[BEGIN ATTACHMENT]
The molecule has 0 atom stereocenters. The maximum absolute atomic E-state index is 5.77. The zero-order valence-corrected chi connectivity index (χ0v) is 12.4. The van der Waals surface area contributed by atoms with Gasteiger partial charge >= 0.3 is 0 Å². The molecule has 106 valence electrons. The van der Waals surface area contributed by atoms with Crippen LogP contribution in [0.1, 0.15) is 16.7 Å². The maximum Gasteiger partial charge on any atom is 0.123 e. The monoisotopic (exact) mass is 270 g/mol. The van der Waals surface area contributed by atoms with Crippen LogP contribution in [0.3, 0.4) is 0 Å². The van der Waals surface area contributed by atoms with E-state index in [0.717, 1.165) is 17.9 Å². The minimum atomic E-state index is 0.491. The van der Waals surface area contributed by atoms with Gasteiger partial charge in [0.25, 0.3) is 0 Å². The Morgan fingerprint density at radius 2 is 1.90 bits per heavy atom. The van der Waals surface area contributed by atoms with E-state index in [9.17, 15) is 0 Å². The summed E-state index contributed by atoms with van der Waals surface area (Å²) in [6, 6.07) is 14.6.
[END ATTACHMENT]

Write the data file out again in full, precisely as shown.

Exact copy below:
The molecule has 0 atom stereocenters. The maximum absolute atomic E-state index is 5.77. The zero-order valence-corrected chi connectivity index (χ0v) is 12.4. The van der Waals surface area contributed by atoms with Gasteiger partial charge >= 0.3 is 0 Å². The molecule has 106 valence electrons. The van der Waals surface area contributed by atoms with Crippen LogP contribution in [0.1, 0.15) is 16.7 Å². The maximum Gasteiger partial charge on any atom is 0.123 e. The monoisotopic (exact) mass is 270 g/mol. The van der Waals surface area contributed by atoms with Crippen LogP contribution in [0.3, 0.4) is 0 Å². The van der Waals surface area contributed by atoms with E-state index in [0.717, 1.165) is 17.9 Å². The minimum atomic E-state index is 0.491. The van der Waals surface area contributed by atoms with Gasteiger partial charge in [0.25, 0.3) is 0 Å². The Morgan fingerprint density at radius 2 is 1.90 bits per heavy atom. The van der Waals surface area contributed by atoms with E-state index in [9.17, 15) is 0 Å². The summed E-state index contributed by atoms with van der Waals surface area (Å²) in [6, 6.07) is 14.6.